Take That’s Gary Barlow: Use a VPN to Bypass YouTube Geoblock of Lockdown Concert
The coronavirus pandemic has managed to spread its misery to every corner of the earth, with millions out there feeling there’s little to look forward to. For fans of Take That, however, there’s a little light at the end of the tunnel.
This Friday 29th May at 8:00pm, Take That’s Gary Barlow, Howard Donald, and Mark Owen – together with former band member Robbie Williams – will perform a charity concert directly from their own homes. The event is being put together by insurance company Compare the Market (Compare the Meerkat) at a reported cost of hundreds of thousands of pounds, without an official venue in sight.
Instead, the quartet will broadcast to fans via the Meerkat Music YouTube channel and Facebook Live and considering the absolute dearth of new programming currently on TV (not to mention the massive popularity of Take That and Robbie Williams), millions are expected to tune in.
That, however, comes with a caveat. The one-off event is reportedly only going to be available for residents of the UK, so for fans across the rest of Europe, the United States and beyond, the concert will be off-limits. This is already proving a source of frustration for international fans and there have been a number of complaints that restricting the show, especially at such a sensitive time, is really unfair.
Of course, people aren’t just going to sit back and accept that so, inevitably, there have been many people posting online on how to access the show on YouTube from outside the UK. VPNs are the logical choice since they allow people to change their online locations and convince YouTube that they’re in good old Blighty.
What was slightly unexpected was for Gary Barlow himself to give the movement his support. After receiving advice on VPN use from a fan on Twitter, Barlow gave a shout out to fans, asking “the army” to spread the word on how to bypass YouTube’s restrictions.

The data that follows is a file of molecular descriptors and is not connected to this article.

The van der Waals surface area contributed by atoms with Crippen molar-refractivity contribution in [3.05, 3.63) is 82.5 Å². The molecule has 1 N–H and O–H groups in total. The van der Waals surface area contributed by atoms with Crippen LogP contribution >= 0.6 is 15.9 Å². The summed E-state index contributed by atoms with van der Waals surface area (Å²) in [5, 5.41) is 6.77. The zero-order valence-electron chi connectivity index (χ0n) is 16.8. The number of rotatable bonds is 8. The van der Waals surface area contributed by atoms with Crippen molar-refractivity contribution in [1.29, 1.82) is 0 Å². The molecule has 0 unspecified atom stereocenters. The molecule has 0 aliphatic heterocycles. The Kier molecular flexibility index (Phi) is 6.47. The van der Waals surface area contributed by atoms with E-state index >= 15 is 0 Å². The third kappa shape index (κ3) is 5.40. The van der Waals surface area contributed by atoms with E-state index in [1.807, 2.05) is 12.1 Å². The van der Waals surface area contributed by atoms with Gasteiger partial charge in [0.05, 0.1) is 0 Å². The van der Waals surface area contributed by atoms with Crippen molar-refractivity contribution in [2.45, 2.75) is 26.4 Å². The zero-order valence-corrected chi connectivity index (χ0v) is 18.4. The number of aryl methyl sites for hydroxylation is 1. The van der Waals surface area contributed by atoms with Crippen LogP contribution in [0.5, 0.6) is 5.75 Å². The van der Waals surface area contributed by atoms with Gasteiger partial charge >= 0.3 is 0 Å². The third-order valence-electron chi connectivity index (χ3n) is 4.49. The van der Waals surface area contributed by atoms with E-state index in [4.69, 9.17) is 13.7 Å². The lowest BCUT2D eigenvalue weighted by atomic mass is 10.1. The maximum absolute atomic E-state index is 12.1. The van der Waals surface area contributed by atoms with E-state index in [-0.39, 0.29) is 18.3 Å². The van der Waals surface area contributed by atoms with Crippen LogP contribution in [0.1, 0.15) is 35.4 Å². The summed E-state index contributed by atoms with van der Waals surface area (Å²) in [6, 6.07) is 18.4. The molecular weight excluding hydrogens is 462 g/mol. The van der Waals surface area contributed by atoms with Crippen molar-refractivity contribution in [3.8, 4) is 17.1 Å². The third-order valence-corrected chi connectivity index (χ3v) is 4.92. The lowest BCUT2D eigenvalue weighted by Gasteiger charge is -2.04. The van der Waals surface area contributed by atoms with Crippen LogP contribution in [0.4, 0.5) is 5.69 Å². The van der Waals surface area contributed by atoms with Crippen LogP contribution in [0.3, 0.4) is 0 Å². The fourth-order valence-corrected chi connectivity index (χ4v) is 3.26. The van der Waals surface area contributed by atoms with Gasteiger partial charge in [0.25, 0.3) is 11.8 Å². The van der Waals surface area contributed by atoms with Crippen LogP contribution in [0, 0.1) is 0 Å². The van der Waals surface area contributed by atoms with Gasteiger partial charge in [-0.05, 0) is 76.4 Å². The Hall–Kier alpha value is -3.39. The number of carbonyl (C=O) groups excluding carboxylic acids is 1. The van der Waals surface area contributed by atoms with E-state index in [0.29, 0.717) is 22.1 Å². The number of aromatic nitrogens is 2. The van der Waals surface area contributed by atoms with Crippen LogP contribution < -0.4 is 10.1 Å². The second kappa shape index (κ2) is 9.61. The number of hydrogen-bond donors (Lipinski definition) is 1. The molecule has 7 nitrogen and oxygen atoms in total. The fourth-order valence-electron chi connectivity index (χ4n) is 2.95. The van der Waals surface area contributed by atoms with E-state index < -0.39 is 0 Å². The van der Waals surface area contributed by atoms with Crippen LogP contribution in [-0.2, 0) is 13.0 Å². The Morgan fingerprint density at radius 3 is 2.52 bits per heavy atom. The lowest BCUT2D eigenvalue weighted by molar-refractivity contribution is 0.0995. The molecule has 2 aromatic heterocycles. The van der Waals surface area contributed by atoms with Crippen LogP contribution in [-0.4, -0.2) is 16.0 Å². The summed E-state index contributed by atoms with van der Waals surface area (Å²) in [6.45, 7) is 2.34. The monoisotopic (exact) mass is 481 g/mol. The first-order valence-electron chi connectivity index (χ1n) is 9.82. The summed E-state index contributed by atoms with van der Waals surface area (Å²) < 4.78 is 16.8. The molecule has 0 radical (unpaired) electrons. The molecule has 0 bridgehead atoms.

That Gary Barlow himself is encouraging fans to skirt geo-blocking is interesting for a number of reasons, not least that given the planned restrictions, music licensing is probably at the root of the issue. The details of the Compare the Market / Take That / Williams / YouTube deal aren’t public but if the concert isn’t planned for worldwide broadcast, it probably isn’t licensed for that eventuality.
Of course, millions of fans around the world could care less about that and it’s difficult not to have sympathy with them.
“How about just make it global like other artists are? You have fans worldwide. We want to support you. It’s sometimes like you don’t believe you have that many fans. It’s the same with gigs on iTunes. Can’t get them in NZ,” a fan wrote on Twitter. ”
“It’s a shame things like that are necessary for ‘the army’ outside the UK,” added another.
While the VPNs suggested in the tweet may very well do the job, there should be concerns that Take That fans who aren’t so tech-savvy will head off to Google Play to download any old VPN in the hope that they grant access to the event. That isn’t advisable.
Given the numerous reports that free VPNs can be a privacy and security nightmare, fans should exercise caution by doing their research before choosing one for long-term use.
In summary, Take That fans should never forget that picking the right VPN could help them rule the world, even if they do take a little patience to set up. These days, fortunately, most only take a minute, so for many fans Friday might turn out to be the greatest day after all.
I’ll get my coat…
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